Events, event flags or event bits (in this article events will be used) is part of each task i.e. each task has their own set of events. That means that when a task or an ISR sends events, they send them to a task. Events are normally used for task synchronization. Events also offers the possibility for a task to wait for several events at the same time, which is not possible with semaphores and message queues.

What is Events?
Events are part of the task, so they do not need to be created, as they are automatically created when the task is created. The events are part of the tasks TCB (task control block), see figure 1.








Events may be implemented in slightly different ways in different RTOSs, but this article shows a typical implementation. Events are treated as a bit-mapped field, normally either 16 or 32 bits, and each bit represents an event. In the TCB there are three bit-mapped fields that are used for events, see figure 2:














  • Received, which represents events that have been received, but the task has not requested them.
  • Requested, which represents events that have been requested by the task.
  • Delivered, which represents events that have been requested and delivered.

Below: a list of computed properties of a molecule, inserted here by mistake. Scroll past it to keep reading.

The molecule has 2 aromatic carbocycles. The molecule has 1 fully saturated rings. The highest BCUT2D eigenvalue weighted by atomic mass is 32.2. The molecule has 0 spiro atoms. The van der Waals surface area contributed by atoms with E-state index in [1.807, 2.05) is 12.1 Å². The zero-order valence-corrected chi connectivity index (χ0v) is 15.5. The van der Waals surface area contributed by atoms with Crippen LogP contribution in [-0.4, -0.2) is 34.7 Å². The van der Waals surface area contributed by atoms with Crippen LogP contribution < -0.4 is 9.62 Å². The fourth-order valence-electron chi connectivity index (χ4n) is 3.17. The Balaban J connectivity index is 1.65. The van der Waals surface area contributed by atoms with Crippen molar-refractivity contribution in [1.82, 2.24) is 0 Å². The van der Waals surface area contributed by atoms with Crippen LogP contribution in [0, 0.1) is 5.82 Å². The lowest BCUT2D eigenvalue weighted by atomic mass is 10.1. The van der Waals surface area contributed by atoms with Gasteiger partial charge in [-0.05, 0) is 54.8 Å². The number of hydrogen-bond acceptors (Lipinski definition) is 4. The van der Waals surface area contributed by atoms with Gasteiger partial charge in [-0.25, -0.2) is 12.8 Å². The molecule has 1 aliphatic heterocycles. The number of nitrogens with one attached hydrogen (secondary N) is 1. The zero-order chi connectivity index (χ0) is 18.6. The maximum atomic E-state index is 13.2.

A task or and ISR can send one or several events to another task. Only tasks can receive events, as an ISR does not have any events, as an ISR is not a task. A task that wants to receive events can decide if it wants to receive just one event or several events. If the task decides to wait for several it can decide if it wants to wait for several events with

  • An AND condition, meaning that all the requested events must have been delivered
  • An OR condition, meaning minimum one of the requested events must have been delivered

As events is a bit-mapped field, it means that events can not be accumulated, and therefore there is no counting mechanism for events. If an event has already been received, the task cannot see if it has been just received once or several times.

Usage of a Events
Events are used for task synchronization when you know which task you want to synchronize.
Otherwise it could be better to use a semaphore.

As events do not have a counting mechanism, the design of the application must be so robust that ”loosing” an event will not cause any conflicts. Otherwise use a counting semaphore or a message queue.

Events are very useful when a task needs to wait for several things at the same time (either with an AND or an OR condition).